When Should I Receive My W2 Form?

by Carolyn Williams, Demand Media

    When you need to file your income taxes, a W-2 is a critical component. You include this information with your annual income tax filing, so waiting around for the form to arrive in the mail can provoke some anxiety. Before you get too annoyed, the formal rules and regulations for this critical piece of paper are available from other sources in case the W-2 isn't there when you expect it to be.

    Company Deadline

    According to the IRS, a company must send you a W-2 by January 31 of the year following the year in which you earned income. For example, if you worked for a company in 2012, that company has to send it to you by January 31, 2013. The date is the same even if you left the company, but you could get it earlier in the month since your total compensation figures were set prior to the end of the year. Your compensation for accumulated (and unused) vacation, severance, outstanding bonuses will all show on a W-2 from a former employer.

    No W-2

    If January 31 comes and goes and you still don't have the W-2, confirm your mailing address with the employer. If you don't have the form by February 14, contact the IRS at 800-829-1040. Give the IRS all the details to find your information. The basics include your name, address, Social Security number and phone number, your employer's name and address, and your dates of employment.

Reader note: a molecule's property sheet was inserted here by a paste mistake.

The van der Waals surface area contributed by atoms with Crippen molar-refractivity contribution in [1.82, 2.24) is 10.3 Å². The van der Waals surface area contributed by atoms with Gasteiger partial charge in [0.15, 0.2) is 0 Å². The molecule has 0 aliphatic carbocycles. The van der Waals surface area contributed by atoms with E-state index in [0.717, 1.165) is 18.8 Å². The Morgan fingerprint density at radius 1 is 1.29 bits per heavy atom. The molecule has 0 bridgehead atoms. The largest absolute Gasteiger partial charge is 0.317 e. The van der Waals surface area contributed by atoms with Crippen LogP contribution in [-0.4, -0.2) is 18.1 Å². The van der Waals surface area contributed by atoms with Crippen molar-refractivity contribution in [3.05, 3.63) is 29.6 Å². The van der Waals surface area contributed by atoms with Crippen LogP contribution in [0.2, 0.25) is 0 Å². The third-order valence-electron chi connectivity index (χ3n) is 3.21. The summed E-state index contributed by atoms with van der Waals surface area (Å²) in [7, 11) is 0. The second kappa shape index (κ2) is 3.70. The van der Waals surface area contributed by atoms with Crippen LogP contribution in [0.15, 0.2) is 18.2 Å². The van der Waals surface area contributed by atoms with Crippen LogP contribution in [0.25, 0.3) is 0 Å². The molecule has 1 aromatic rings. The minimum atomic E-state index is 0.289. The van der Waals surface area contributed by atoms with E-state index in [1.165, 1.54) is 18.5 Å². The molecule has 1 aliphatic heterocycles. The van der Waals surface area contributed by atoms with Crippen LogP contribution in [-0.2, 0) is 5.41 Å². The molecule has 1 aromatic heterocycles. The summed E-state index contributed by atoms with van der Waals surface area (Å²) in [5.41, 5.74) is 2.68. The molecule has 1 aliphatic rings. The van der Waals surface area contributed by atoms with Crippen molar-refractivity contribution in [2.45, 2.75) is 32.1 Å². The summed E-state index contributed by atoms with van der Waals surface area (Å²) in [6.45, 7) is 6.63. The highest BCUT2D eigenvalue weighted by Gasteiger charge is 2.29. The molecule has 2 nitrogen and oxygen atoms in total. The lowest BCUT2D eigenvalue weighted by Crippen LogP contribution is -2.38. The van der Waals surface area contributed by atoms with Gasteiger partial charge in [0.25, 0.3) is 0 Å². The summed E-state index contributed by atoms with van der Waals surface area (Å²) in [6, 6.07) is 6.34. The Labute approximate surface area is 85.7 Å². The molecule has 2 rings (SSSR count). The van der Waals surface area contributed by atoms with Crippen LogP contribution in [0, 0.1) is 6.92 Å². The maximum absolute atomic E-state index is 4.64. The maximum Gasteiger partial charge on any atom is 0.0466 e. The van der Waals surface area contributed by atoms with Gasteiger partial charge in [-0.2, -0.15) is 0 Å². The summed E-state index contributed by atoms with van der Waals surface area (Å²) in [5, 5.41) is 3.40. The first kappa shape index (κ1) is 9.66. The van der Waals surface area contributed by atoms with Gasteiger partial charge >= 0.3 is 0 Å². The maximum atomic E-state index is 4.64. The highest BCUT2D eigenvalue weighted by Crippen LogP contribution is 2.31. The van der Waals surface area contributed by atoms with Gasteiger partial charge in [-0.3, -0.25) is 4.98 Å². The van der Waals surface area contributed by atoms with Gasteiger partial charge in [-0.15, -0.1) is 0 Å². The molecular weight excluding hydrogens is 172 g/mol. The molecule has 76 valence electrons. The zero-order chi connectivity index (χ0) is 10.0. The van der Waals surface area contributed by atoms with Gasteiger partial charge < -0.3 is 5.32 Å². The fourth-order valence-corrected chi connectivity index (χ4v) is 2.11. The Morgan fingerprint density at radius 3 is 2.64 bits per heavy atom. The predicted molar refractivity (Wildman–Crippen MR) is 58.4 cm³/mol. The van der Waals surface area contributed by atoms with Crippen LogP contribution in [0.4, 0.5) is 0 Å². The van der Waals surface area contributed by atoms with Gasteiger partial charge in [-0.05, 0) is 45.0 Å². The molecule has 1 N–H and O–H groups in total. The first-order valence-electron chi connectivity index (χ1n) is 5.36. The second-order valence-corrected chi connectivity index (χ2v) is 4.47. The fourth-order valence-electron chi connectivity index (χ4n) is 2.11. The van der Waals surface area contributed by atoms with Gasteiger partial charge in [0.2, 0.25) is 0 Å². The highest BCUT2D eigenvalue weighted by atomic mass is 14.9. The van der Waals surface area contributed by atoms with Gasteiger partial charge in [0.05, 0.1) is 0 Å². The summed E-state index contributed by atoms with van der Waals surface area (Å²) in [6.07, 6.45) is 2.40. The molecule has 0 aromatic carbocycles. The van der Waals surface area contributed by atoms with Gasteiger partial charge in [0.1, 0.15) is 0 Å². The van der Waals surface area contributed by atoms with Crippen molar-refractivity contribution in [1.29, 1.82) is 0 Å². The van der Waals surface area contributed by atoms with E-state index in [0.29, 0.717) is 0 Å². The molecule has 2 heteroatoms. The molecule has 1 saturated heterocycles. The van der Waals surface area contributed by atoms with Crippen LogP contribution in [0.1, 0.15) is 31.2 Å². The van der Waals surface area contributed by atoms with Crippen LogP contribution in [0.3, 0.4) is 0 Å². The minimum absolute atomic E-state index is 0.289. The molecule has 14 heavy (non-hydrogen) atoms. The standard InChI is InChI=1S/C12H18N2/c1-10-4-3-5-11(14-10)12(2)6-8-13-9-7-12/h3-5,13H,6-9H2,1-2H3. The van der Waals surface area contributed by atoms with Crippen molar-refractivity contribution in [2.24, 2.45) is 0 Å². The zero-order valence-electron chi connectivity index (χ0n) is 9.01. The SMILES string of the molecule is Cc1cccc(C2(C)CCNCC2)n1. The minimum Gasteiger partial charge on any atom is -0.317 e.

Estimations

    The IRS also wants an estimate of your wages and federal income tax withheld. Use your final pay stub, or your final paycheck to estimate both, then file your return with Form 4852, Substitute for Form W-2, Wage and Tax Statement. If you don't feel comfortable filing that way, ask for an extension on Form 4868 before April 15. You still have to pay any estimated taxes owed, but filing Form 4868 gives you a 6-month extension, and buy some more time for W-2 to arrive.

    Refund Delay

    While the IRS will take a return without a W-2, it could put a delay on any refund you might get. The IRS needs to verify your income against its records, including the errant W-2 information from your employer, before it processes any refund.

    About the Author

    Carolyn Williams began writing and editing professionally over 20 years ago. Her work appears on various websites. An avid traveler, swimmer and golf enthusiast, Williams has a Bachelor of Arts in English from Mills College and a Master of Business Administration from St. Mary's College of California.